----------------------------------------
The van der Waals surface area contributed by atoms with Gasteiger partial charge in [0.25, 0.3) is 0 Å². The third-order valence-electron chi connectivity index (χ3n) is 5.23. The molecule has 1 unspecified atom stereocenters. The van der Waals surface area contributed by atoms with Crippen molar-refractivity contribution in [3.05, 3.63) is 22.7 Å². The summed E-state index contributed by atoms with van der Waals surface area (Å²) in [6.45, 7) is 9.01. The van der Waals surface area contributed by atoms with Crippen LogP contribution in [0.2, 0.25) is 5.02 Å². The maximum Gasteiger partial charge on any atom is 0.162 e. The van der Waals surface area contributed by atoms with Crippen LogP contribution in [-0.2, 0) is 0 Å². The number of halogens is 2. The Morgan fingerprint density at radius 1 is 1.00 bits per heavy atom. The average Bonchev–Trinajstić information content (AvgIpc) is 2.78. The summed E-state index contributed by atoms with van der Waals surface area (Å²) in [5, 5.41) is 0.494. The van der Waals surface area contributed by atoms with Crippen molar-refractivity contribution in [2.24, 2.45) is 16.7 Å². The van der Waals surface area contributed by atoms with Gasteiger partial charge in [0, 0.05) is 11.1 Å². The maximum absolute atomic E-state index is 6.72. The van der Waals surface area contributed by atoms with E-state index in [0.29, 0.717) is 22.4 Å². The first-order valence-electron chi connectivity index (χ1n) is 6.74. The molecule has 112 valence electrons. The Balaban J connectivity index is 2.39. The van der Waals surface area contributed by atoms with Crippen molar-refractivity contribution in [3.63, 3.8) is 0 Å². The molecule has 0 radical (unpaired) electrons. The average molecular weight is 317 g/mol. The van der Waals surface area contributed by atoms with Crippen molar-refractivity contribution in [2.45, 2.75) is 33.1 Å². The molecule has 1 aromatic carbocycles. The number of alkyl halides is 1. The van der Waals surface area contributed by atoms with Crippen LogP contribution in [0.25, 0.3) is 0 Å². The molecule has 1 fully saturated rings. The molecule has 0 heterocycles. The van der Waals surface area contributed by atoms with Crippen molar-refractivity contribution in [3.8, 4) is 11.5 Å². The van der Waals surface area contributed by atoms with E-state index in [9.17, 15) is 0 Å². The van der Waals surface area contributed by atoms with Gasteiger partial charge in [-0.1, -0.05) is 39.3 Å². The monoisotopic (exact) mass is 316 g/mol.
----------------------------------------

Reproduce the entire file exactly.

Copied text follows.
The van der Waals surface area contributed by atoms with Gasteiger partial charge in [0.25, 0.3) is 0 Å². The third-order valence-electron chi connectivity index (χ3n) is 5.23. The molecule has 1 unspecified atom stereocenters. The van der Waals surface area contributed by atoms with Crippen molar-refractivity contribution in [3.05, 3.63) is 22.7 Å². The summed E-state index contributed by atoms with van der Waals surface area (Å²) in [6.45, 7) is 9.01. The van der Waals surface area contributed by atoms with Crippen LogP contribution in [0.2, 0.25) is 5.02 Å². The maximum Gasteiger partial charge on any atom is 0.162 e. The van der Waals surface area contributed by atoms with Crippen LogP contribution in [-0.2, 0) is 0 Å². The number of halogens is 2. The Morgan fingerprint density at radius 1 is 1.00 bits per heavy atom. The average Bonchev–Trinajstić information content (AvgIpc) is 2.78. The summed E-state index contributed by atoms with van der Waals surface area (Å²) in [5, 5.41) is 0.494. The van der Waals surface area contributed by atoms with Crippen molar-refractivity contribution in [2.24, 2.45) is 16.7 Å². The van der Waals surface area contributed by atoms with Gasteiger partial charge in [0, 0.05) is 11.1 Å². The maximum absolute atomic E-state index is 6.72. The van der Waals surface area contributed by atoms with E-state index in [0.29, 0.717) is 22.4 Å². The first-order valence-electron chi connectivity index (χ1n) is 6.74. The molecule has 112 valence electrons. The Balaban J connectivity index is 2.39. The van der Waals surface area contributed by atoms with Crippen molar-refractivity contribution in [3.63, 3.8) is 0 Å². The molecule has 0 radical (unpaired) electrons. The average molecular weight is 317 g/mol. The van der Waals surface area contributed by atoms with Crippen molar-refractivity contribution in [2.45, 2.75) is 33.1 Å². The molecule has 1 aromatic carbocycles. The number of alkyl halides is 1. The van der Waals surface area contributed by atoms with Crippen LogP contribution in [0.25, 0.3) is 0 Å². The molecule has 1 fully saturated rings. The molecule has 0 heterocycles. The van der Waals surface area contributed by atoms with Crippen molar-refractivity contribution in [3.8, 4) is 11.5 Å². The van der Waals surface area contributed by atoms with E-state index in [9.17, 15) is 0 Å². The van der Waals surface area contributed by atoms with Gasteiger partial charge in [-0.1, -0.05) is 39.3 Å². The monoisotopic (exact) mass is 316 g/mol.